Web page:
Apart from this slapdash approach, Stirling claims DPE’s process ignores four key recommendations of the NSW chief scientist’s 2016 report – a crucial direction being that the proponents of development must act on evidence.
Indeed, Stirling observes that when he recently looked for submissions over the Wilton Southeast zoning on the DPE website, he discovered that the only documents listed were the developer’s submissions.
“So Council are now GIPAA-ing (Government Information Public Access Act) for those reports and all other submissions around koala habitat that were part of this rezoning.”
Stirling says that even the week before the rezoning, he’d been at a round table meeting called by the DPE to discuss conserving koalas in the region.
“There was no mention that the land around Allen’s Creek was going to be rezoned the following week.”
Stirling has a lot of unanswered questions for the DPE.
“We’re questioning how can this rezoning go through before the biocertification process is complete, and without being assessed under the biodiversity conservation act?
“Why have the DPE proceeded in rezoning this land before that work is finished, on such a significant project?
“Why was that project not profiled in the NSW Koala Strategy, considering it was one of the largest koala funded projects in the state?”
“We’re saying the DPE plan is not appropriate,” he concludes. “It doesn’t even consider that koalas move through the canopies of trees. How are they going to fence the middle of that bushland there to stop the koalas?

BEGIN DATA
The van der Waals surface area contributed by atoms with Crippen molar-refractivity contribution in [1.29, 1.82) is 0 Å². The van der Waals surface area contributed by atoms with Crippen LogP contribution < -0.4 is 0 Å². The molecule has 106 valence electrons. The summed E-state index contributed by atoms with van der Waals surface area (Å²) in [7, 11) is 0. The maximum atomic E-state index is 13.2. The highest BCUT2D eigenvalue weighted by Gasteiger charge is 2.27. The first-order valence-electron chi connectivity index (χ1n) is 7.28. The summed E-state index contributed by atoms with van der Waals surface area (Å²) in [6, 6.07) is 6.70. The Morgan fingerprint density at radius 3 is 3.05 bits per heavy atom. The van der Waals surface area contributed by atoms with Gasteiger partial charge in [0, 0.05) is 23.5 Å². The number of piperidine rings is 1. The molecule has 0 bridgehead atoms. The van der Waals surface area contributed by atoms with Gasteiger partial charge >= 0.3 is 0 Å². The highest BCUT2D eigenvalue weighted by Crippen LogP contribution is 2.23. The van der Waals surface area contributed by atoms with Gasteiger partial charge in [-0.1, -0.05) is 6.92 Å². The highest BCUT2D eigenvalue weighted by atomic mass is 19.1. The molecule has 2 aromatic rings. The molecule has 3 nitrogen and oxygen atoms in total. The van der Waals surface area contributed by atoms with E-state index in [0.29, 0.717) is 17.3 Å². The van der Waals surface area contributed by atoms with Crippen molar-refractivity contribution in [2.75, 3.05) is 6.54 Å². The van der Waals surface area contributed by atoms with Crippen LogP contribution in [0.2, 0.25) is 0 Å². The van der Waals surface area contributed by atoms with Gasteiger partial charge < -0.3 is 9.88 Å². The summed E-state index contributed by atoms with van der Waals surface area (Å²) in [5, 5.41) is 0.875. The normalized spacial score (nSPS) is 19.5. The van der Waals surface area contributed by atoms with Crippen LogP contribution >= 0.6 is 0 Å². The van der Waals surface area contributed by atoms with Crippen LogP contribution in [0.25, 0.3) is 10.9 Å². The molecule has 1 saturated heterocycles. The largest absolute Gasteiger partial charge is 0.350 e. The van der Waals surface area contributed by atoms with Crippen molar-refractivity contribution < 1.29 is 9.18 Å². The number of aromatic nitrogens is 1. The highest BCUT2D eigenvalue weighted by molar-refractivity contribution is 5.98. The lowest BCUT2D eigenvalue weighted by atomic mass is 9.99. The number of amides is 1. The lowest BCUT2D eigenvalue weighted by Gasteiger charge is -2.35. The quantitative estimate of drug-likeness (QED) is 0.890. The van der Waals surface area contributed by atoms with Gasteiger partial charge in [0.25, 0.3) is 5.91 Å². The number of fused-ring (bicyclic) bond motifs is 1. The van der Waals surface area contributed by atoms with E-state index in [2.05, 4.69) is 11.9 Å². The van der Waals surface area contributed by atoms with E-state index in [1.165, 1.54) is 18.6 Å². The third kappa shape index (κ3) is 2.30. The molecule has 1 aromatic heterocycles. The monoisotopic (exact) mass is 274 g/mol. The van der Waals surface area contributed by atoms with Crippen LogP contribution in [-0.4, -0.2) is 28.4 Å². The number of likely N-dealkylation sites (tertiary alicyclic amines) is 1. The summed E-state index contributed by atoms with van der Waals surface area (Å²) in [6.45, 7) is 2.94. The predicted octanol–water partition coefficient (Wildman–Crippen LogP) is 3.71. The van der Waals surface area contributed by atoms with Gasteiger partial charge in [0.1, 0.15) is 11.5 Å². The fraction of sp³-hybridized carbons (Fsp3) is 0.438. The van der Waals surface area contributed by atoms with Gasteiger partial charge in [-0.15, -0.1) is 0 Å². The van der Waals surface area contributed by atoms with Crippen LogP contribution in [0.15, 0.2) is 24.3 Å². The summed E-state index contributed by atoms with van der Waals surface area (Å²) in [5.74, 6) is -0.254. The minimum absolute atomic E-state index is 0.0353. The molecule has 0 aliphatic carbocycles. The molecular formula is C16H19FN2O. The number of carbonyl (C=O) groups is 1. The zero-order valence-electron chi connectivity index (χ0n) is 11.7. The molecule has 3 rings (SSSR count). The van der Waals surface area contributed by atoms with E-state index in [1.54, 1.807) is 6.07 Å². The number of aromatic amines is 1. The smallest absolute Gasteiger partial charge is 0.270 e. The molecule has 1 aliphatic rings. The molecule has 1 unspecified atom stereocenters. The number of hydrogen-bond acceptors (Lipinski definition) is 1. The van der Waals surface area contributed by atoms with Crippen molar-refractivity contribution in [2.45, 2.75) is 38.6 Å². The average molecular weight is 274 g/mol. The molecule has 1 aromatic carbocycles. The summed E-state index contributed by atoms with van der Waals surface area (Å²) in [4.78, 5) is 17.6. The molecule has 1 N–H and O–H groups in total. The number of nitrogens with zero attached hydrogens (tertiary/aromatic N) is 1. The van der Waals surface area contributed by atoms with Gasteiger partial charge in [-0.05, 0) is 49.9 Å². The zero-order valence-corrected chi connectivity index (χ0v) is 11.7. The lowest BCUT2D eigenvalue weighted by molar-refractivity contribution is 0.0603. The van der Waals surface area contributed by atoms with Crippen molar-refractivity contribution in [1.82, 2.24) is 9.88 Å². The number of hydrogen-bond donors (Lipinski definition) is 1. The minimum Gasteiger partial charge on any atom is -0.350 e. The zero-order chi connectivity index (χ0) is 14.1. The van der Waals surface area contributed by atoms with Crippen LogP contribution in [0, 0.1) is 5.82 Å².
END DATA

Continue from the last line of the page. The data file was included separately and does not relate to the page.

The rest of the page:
“We have to work out what the transition is between protected koala habitat and urban areas. We’ve already got a number of threats – eight koalas killed in eight weeks on Appin Rd, last year 14 koalas killed in two months, so that’s the major threat at the moment. The next threat is development wiping out habitat, then dog attack, fires, weed invasion, so we’re trying to get ahead of the game and say, ok we know where the habitat is, let’s protect it now. We have the knowledge to do best practice, let’s do it, let’s find a balance between conservation and development for housing.”
Councillor Deeth, too, has searching questions.
“I understand that OEH scientists were being pressured from above to tone down their reports to the DPE,” he said.
“Council had an extraordinary meeting a couple of months ago. Our resolution was to GIPAA the government to get the exact communications, exactly what advice was given and what was the response from the DPE around that issue. My understanding was there was real pressure coming from much higher up the chain and we want to understand how their decisions were made.
“Housing at all costs seems to be the department of planning’s motto at the moment. We don’t even know what sort of density we’re looking at within these zones. All we’re suggesting is we want a pause to get this right. There’s nothing wrong with taking a bit more time to actually get it right. You can see from every provision there’s a heap of unresolved issues.
“We have no idea why the Walker zones were rammed though with so many unresolved issues. They’re happy to pay the fines because in the grand scheme of things it’s a pittance.
“We have very little say in this whatsoever. The only thing we’ve got left is advocacy and letting people know what we’re not happy about.”